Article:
Matthews: Don’t let Washington do to airlines what it did to Amtrak

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A record number of travelers — 2.9 million — took to the skies on the Friday leading up to Memorial Day. And 7.7 million for Friday, Saturday and Sunday combined. Americans want to fly, and in an era of expensive groceries, gas, food and rent, the last thing anyone wants is a massive increase in airfares.  

But that’s precisely what travelers could soon experience if lawmakers push through new restrictions on prices, routes, baggage policies and even seat sizes. 

More airline regulation might sound appealing to frequent fliers. But regulations and red tape always come with a cost, often in higher prices but also in reduced access and less convenience — and unintended consequences.  

We know this because the air travel industry used to be heavily regulated. Until the late 1970s, government officials set fares, routes and schedules for interstate air travel. Prices were sky high, the industry operated inefficiently and relatively few people flew.  

Lawmakers, including those who were normally government-regulation advocates, decided they had to do something. Congress passed, and President Carter signed, the Airline Deregulation Act in 1978. The law ended government micromanagement and allowed airlines to determine their own routes and prices. Even the late big-government, liberal-icon Sen. Edward Kennedy (D-Mass.) was one of the primary leaders of the airline-deregulation effort. 

The change unleashed a wave of industry competition and allowed new low-cost operators to enter the market. Predictably, choices skyrocketed and prices fell — though significantly higher airport fees and taxes today diminish some of those savings.  

Thanks to deregulation, most Americans today can afford to fly, and the Memorial Day travel is proof. On an inflation-adjusted basis, the cost of flying is half of what it was before Congress deregulated the industry. 

Deregulation also led to more options. The number of cities connected via nonstop service, and the number of carriers providing that service, increased markedly.  

More affordable tickets and an explosion of routes made flying accessible to millions of Americans who had never flown. In 1977, just a quarter of Americans reported flying in the past year. Today, it’s close to half. In fact, nearly 90 percent of Americans have flown in their lifetime. 

Considering these positive outcomes, why do some policymakers seem increasingly intent on bringing back onerous airline regulations? Especially considering the government already has a less-than-stellar public-transportation track record — that is, Amtrak. 

Amtrak, created in 1970, is a government-subsidized public train system that receives billions of dollars in taxpayer subsidies. Government created the system because federal regulations, price controls and generous union contracts meant passenger trains were losing money. And yet the Washington Times notes that today, “Even with all that [taxpayer-provided] money, there are still widespread complaints about the train service. Signal problems, mechanical snafus and computer breakdowns are seen across the country.” Amtrak was set to make a profit for the first time in 50 years, until the pandemic hit.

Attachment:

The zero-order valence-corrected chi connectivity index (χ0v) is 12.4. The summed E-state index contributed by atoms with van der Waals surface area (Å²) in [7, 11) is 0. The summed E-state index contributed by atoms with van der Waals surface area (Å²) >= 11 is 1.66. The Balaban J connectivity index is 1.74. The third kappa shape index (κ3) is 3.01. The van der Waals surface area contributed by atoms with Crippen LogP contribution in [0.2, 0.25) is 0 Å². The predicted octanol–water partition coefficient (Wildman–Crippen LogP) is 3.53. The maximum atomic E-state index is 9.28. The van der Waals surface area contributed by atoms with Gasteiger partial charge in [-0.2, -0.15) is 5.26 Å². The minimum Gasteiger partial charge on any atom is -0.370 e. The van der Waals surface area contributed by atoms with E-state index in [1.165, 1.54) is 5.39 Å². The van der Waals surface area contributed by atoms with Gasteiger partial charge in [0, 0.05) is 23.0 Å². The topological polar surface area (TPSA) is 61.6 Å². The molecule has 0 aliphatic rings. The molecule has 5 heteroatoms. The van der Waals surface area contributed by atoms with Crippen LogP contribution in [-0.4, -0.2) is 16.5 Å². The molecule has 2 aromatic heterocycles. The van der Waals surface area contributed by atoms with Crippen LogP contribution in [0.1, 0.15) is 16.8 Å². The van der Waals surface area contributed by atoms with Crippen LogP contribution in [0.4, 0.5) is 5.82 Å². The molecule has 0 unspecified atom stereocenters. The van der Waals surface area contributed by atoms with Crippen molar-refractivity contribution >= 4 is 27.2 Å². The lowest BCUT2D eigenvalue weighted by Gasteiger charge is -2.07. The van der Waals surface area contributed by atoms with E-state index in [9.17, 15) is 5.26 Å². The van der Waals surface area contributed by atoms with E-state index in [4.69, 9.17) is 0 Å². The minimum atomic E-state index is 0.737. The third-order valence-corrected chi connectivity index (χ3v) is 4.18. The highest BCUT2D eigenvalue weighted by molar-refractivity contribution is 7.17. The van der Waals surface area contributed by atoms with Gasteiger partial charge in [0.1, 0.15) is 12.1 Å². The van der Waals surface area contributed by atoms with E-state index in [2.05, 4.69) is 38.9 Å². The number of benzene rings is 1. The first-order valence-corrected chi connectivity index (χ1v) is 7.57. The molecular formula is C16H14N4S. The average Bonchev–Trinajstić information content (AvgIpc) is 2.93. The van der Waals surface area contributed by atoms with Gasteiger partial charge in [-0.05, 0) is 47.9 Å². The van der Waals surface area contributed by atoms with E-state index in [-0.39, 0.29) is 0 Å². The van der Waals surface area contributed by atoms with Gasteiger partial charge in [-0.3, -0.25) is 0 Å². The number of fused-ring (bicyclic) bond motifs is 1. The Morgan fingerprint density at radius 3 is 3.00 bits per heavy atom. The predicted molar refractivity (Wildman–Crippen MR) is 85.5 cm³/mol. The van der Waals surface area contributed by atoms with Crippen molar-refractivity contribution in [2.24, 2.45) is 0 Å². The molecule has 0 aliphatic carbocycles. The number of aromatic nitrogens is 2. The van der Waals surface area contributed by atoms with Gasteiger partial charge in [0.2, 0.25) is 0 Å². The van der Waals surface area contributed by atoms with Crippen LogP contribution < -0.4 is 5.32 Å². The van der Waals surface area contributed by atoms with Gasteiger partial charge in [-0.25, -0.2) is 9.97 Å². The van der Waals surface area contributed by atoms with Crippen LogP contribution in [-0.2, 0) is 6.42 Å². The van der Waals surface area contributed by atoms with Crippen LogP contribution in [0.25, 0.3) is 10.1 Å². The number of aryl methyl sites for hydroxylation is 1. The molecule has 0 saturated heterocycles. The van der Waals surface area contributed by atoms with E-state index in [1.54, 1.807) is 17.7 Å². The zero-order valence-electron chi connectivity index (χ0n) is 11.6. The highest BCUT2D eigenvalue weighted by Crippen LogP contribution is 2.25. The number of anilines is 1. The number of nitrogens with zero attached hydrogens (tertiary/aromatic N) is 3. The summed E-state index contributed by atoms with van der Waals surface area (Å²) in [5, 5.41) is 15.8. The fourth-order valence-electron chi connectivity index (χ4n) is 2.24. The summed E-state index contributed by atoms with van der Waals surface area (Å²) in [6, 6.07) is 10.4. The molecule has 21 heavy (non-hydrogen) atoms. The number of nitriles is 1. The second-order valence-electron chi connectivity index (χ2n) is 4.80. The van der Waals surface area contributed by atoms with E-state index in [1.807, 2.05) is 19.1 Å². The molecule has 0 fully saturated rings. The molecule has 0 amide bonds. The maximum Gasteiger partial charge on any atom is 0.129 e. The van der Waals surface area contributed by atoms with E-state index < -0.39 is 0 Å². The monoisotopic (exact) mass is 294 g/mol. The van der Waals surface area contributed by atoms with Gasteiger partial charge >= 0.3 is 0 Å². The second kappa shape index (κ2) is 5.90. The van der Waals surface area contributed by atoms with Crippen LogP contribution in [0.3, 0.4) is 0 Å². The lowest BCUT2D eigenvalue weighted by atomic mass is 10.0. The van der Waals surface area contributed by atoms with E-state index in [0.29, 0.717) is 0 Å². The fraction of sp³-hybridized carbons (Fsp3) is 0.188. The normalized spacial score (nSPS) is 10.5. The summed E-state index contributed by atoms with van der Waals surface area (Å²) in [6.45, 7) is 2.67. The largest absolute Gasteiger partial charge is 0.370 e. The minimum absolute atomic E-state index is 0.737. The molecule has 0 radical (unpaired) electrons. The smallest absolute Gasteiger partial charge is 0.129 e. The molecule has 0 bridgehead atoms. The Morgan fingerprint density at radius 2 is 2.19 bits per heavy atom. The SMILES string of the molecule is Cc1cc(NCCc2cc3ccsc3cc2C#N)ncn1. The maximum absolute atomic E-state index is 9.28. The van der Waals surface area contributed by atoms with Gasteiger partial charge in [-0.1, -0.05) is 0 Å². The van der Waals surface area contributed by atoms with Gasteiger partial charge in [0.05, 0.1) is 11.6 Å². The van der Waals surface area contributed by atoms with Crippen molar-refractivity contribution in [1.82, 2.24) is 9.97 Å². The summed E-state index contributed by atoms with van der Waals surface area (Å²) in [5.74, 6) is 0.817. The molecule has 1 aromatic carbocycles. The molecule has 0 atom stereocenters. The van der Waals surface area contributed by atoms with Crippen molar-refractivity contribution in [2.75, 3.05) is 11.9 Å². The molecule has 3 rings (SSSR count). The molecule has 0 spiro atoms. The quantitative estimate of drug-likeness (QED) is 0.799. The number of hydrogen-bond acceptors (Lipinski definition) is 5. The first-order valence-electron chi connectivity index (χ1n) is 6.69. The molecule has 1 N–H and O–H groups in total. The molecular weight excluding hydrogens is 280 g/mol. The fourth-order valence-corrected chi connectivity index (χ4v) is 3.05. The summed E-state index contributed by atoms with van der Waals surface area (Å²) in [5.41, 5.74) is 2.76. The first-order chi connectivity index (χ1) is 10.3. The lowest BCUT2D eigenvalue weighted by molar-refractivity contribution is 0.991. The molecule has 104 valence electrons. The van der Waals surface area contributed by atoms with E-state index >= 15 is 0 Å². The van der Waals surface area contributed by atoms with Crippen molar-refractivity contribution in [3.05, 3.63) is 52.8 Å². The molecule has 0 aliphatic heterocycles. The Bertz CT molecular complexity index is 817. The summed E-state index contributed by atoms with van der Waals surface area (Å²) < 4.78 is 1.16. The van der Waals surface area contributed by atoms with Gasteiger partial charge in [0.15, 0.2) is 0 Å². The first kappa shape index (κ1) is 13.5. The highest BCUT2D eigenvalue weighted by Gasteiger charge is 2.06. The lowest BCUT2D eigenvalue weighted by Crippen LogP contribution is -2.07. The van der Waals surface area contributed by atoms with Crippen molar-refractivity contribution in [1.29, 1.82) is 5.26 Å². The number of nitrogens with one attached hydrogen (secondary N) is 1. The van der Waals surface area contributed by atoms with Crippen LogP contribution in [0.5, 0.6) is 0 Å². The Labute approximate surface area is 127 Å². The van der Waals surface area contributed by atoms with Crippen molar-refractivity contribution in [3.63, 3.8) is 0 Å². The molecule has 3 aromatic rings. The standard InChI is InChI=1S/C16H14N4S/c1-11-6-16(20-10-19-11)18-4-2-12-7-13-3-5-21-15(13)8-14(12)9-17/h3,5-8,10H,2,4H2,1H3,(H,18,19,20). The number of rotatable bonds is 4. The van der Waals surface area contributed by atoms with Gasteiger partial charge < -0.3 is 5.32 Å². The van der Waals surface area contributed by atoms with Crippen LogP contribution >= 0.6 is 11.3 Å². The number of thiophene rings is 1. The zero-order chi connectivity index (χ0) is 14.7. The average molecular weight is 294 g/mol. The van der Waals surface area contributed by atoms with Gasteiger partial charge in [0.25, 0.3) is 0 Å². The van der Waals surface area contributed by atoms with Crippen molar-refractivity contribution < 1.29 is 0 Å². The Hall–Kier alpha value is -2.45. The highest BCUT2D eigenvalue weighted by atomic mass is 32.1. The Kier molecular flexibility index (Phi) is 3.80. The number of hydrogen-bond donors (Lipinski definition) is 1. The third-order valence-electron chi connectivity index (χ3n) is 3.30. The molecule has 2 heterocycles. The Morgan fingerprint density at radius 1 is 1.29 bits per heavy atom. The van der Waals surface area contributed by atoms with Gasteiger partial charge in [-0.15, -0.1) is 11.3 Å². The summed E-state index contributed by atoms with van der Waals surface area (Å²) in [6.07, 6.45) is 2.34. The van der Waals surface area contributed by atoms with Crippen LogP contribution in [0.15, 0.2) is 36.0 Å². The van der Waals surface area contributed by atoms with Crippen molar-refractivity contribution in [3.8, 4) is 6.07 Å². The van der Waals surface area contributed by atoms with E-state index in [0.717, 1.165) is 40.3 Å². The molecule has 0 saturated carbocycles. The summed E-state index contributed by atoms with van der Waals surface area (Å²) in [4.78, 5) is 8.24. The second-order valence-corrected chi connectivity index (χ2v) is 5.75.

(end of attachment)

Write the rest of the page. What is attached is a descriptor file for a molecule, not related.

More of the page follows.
In Congress, members have proposed legislation that would pave the way for more federal control of airline baggage policies, fees and even seat sizes. And a recent Department of Transportation rule imposes complex new restrictions on airline refund policies that even the most seasoned traveler may be hard-pressed to understand.  

Taken together, the changes amount to an oversized regulatory regime that would be expensive and time consuming to comply with. As a result, some airlines could be forced to raise prices or even cut unprofitable routes. 

Ironically, proposals to re-regulate the airlines have nothing to do with passenger safety. It’s been 15 years since the last fatal U.S. commercial airline crash.  

To be sure, there’s room to improve America’s air travel system. The pandemic hammered the airlines and getting back to normal has been a challenge for both the companies and passengers.  

In addition, staff shortages among air traffic controllers remain a persistent problem and can contribute to frustrating flight delays and cancellations — not to mention barley averted accidents. And outdated facilities and infrastructure continue to pose challenges in many parts of the country. But remember, many of the broken parts of the system are largely under government control already — the same government that wants to control even more. Even if re-regulation advocates claim their proposals are minimal, the fact is small steps are usually just first steps to government taking bigger steps.  

Subjecting airlines to burdensome new regulations similar to those that existed before 1978 wouldn’t make air travel better. Rather, it would lead to higher costs, fewer routes and less-satisfied travelers. And once those problems got worse, we would likely see Washington claiming it needed to take even more control, just as it did when it created Amtrak. Don’t let Washington do the airline industry what it did to train travel. 

Merrill Matthews is a resident scholar with the Institute for Policy Innovation in Dallas, Texas. Follow him on X@MerrillMatthews

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